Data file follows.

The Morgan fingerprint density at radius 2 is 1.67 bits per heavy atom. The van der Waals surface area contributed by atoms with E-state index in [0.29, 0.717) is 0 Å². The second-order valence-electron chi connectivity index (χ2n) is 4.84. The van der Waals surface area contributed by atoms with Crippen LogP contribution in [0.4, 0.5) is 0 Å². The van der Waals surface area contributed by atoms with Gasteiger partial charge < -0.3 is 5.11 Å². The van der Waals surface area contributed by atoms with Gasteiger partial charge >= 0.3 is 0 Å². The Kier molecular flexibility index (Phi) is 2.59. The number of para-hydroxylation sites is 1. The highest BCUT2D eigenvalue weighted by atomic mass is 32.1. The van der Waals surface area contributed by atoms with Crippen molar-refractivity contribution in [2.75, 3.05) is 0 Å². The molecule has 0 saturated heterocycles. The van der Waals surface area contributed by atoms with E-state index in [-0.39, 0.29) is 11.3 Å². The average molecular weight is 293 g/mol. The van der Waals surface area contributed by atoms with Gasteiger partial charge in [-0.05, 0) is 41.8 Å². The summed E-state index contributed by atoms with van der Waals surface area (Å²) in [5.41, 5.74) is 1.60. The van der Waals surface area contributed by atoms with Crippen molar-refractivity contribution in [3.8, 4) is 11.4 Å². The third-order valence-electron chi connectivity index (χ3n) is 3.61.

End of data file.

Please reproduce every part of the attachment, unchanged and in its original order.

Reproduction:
The Morgan fingerprint density at radius 2 is 1.67 bits per heavy atom. The van der Waals surface area contributed by atoms with E-state index in [0.29, 0.717) is 0 Å². The second-order valence-electron chi connectivity index (χ2n) is 4.84. The van der Waals surface area contributed by atoms with Crippen LogP contribution in [0.4, 0.5) is 0 Å². The van der Waals surface area contributed by atoms with Gasteiger partial charge < -0.3 is 5.11 Å². The van der Waals surface area contributed by atoms with Gasteiger partial charge >= 0.3 is 0 Å². The Kier molecular flexibility index (Phi) is 2.59. The number of para-hydroxylation sites is 1. The highest BCUT2D eigenvalue weighted by atomic mass is 32.1. The van der Waals surface area contributed by atoms with Crippen molar-refractivity contribution in [2.75, 3.05) is 0 Å². The molecule has 0 saturated heterocycles. The van der Waals surface area contributed by atoms with E-state index in [-0.39, 0.29) is 11.3 Å². The average molecular weight is 293 g/mol. The van der Waals surface area contributed by atoms with Gasteiger partial charge in [-0.05, 0) is 41.8 Å². The summed E-state index contributed by atoms with van der Waals surface area (Å²) in [5.41, 5.74) is 1.60. The van der Waals surface area contributed by atoms with Crippen molar-refractivity contribution in [3.8, 4) is 11.4 Å². The third-order valence-electron chi connectivity index (χ3n) is 3.61.